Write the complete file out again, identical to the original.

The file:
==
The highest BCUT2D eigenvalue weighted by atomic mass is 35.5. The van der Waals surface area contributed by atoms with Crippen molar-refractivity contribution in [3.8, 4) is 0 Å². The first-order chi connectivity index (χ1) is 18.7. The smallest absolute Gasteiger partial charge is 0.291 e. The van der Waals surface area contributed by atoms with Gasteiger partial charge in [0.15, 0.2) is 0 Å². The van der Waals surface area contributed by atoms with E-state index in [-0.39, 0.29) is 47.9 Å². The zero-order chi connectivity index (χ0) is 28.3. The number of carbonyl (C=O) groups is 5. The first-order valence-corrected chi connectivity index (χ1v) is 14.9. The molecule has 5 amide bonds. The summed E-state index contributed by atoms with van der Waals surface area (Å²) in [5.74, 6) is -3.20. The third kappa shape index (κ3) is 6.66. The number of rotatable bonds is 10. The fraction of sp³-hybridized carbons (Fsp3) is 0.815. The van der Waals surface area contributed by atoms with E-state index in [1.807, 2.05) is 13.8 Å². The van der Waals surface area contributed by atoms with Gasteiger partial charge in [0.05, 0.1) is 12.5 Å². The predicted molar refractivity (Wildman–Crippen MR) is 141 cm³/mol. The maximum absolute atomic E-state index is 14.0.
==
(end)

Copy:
The highest BCUT2D eigenvalue weighted by atomic mass is 35.5. The van der Waals surface area contributed by atoms with Crippen molar-refractivity contribution in [3.8, 4) is 0 Å². The first-order chi connectivity index (χ1) is 18.7. The smallest absolute Gasteiger partial charge is 0.291 e. The van der Waals surface area contributed by atoms with Gasteiger partial charge in [0.15, 0.2) is 0 Å². The van der Waals surface area contributed by atoms with E-state index in [-0.39, 0.29) is 47.9 Å². The zero-order chi connectivity index (χ0) is 28.3. The number of carbonyl (C=O) groups is 5. The first-order valence-corrected chi connectivity index (χ1v) is 14.9. The molecule has 5 amide bonds. The summed E-state index contributed by atoms with van der Waals surface area (Å²) in [5.74, 6) is -3.20. The third kappa shape index (κ3) is 6.66. The number of rotatable bonds is 10. The fraction of sp³-hybridized carbons (Fsp3) is 0.815. The van der Waals surface area contributed by atoms with E-state index in [1.807, 2.05) is 13.8 Å². The van der Waals surface area contributed by atoms with Gasteiger partial charge in [0.05, 0.1) is 12.5 Å². The predicted molar refractivity (Wildman–Crippen MR) is 141 cm³/mol. The maximum absolute atomic E-state index is 14.0.